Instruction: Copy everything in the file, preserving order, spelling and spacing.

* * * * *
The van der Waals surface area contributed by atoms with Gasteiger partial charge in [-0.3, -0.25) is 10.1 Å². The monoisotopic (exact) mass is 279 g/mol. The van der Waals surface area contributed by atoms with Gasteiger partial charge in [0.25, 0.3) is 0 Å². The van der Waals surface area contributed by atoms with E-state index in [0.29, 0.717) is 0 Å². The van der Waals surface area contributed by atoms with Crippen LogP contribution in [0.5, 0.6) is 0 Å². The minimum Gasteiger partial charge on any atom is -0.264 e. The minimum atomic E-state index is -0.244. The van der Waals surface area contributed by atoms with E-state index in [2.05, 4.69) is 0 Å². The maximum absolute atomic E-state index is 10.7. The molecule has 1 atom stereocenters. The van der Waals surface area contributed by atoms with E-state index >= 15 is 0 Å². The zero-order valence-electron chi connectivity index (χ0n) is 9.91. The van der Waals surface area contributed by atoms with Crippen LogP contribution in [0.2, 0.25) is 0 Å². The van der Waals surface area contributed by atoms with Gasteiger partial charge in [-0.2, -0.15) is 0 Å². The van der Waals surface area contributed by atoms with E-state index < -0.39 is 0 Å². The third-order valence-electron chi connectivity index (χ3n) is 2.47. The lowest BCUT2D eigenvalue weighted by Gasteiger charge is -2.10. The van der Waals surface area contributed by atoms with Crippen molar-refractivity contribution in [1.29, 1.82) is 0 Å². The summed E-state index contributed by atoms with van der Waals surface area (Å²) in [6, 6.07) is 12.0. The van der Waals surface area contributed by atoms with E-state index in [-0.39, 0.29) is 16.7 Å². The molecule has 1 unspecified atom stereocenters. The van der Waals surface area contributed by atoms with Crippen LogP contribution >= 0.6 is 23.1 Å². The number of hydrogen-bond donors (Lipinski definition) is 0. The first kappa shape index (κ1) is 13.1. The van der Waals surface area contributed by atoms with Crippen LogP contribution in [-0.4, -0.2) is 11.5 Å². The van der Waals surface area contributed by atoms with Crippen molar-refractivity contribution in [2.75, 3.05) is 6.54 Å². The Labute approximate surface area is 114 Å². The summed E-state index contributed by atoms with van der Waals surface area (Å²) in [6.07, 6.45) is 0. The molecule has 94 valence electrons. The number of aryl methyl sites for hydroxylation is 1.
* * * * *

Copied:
The van der Waals surface area contributed by atoms with Gasteiger partial charge in [-0.3, -0.25) is 10.1 Å². The monoisotopic (exact) mass is 279 g/mol. The van der Waals surface area contributed by atoms with Gasteiger partial charge in [0.25, 0.3) is 0 Å². The van der Waals surface area contributed by atoms with E-state index in [0.29, 0.717) is 0 Å². The van der Waals surface area contributed by atoms with Crippen LogP contribution in [0.5, 0.6) is 0 Å². The minimum Gasteiger partial charge on any atom is -0.264 e. The minimum atomic E-state index is -0.244. The van der Waals surface area contributed by atoms with E-state index in [2.05, 4.69) is 0 Å². The maximum absolute atomic E-state index is 10.7. The molecule has 1 atom stereocenters. The van der Waals surface area contributed by atoms with E-state index >= 15 is 0 Å². The zero-order valence-electron chi connectivity index (χ0n) is 9.91. The van der Waals surface area contributed by atoms with Crippen LogP contribution in [0.2, 0.25) is 0 Å². The van der Waals surface area contributed by atoms with Gasteiger partial charge in [-0.2, -0.15) is 0 Å². The van der Waals surface area contributed by atoms with E-state index < -0.39 is 0 Å². The third-order valence-electron chi connectivity index (χ3n) is 2.47. The lowest BCUT2D eigenvalue weighted by Gasteiger charge is -2.10. The van der Waals surface area contributed by atoms with Crippen molar-refractivity contribution in [1.29, 1.82) is 0 Å². The summed E-state index contributed by atoms with van der Waals surface area (Å²) in [6, 6.07) is 12.0. The van der Waals surface area contributed by atoms with E-state index in [-0.39, 0.29) is 16.7 Å². The molecule has 1 unspecified atom stereocenters. The van der Waals surface area contributed by atoms with Crippen LogP contribution >= 0.6 is 23.1 Å². The number of hydrogen-bond donors (Lipinski definition) is 0. The first kappa shape index (κ1) is 13.1. The van der Waals surface area contributed by atoms with Crippen LogP contribution in [-0.4, -0.2) is 11.5 Å². The van der Waals surface area contributed by atoms with Crippen molar-refractivity contribution in [2.75, 3.05) is 6.54 Å². The Labute approximate surface area is 114 Å². The summed E-state index contributed by atoms with van der Waals surface area (Å²) in [6.07, 6.45) is 0. The molecule has 94 valence electrons. The number of aryl methyl sites for hydroxylation is 1.